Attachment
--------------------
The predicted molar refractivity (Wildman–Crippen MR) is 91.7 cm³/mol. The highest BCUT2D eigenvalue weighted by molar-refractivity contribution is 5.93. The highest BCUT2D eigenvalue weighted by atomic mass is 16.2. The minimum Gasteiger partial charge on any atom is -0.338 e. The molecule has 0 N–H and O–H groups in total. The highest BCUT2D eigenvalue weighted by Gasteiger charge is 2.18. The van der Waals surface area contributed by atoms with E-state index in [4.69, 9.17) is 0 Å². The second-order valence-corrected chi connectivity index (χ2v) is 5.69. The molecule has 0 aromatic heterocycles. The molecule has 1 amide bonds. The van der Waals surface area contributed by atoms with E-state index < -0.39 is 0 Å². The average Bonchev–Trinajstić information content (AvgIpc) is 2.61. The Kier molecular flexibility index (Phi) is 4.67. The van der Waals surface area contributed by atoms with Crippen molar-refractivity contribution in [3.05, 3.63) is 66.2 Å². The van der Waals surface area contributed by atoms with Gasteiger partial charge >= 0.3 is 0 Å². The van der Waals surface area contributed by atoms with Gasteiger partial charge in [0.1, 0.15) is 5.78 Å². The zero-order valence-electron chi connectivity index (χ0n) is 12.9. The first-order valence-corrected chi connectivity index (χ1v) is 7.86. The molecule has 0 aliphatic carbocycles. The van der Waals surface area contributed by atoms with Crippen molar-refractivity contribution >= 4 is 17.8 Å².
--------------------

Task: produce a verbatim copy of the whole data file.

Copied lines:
The predicted molar refractivity (Wildman–Crippen MR) is 91.7 cm³/mol. The highest BCUT2D eigenvalue weighted by molar-refractivity contribution is 5.93. The highest BCUT2D eigenvalue weighted by atomic mass is 16.2. The minimum Gasteiger partial charge on any atom is -0.338 e. The molecule has 0 N–H and O–H groups in total. The highest BCUT2D eigenvalue weighted by Gasteiger charge is 2.18. The van der Waals surface area contributed by atoms with E-state index in [4.69, 9.17) is 0 Å². The second-order valence-corrected chi connectivity index (χ2v) is 5.69. The molecule has 0 aromatic heterocycles. The molecule has 1 amide bonds. The van der Waals surface area contributed by atoms with E-state index < -0.39 is 0 Å². The average Bonchev–Trinajstić information content (AvgIpc) is 2.61. The Kier molecular flexibility index (Phi) is 4.67. The van der Waals surface area contributed by atoms with Crippen molar-refractivity contribution in [3.05, 3.63) is 66.2 Å². The van der Waals surface area contributed by atoms with Gasteiger partial charge >= 0.3 is 0 Å². The van der Waals surface area contributed by atoms with Gasteiger partial charge in [0.1, 0.15) is 5.78 Å². The zero-order valence-electron chi connectivity index (χ0n) is 12.9. The first-order valence-corrected chi connectivity index (χ1v) is 7.86. The molecule has 0 aliphatic carbocycles. The van der Waals surface area contributed by atoms with Crippen molar-refractivity contribution >= 4 is 17.8 Å².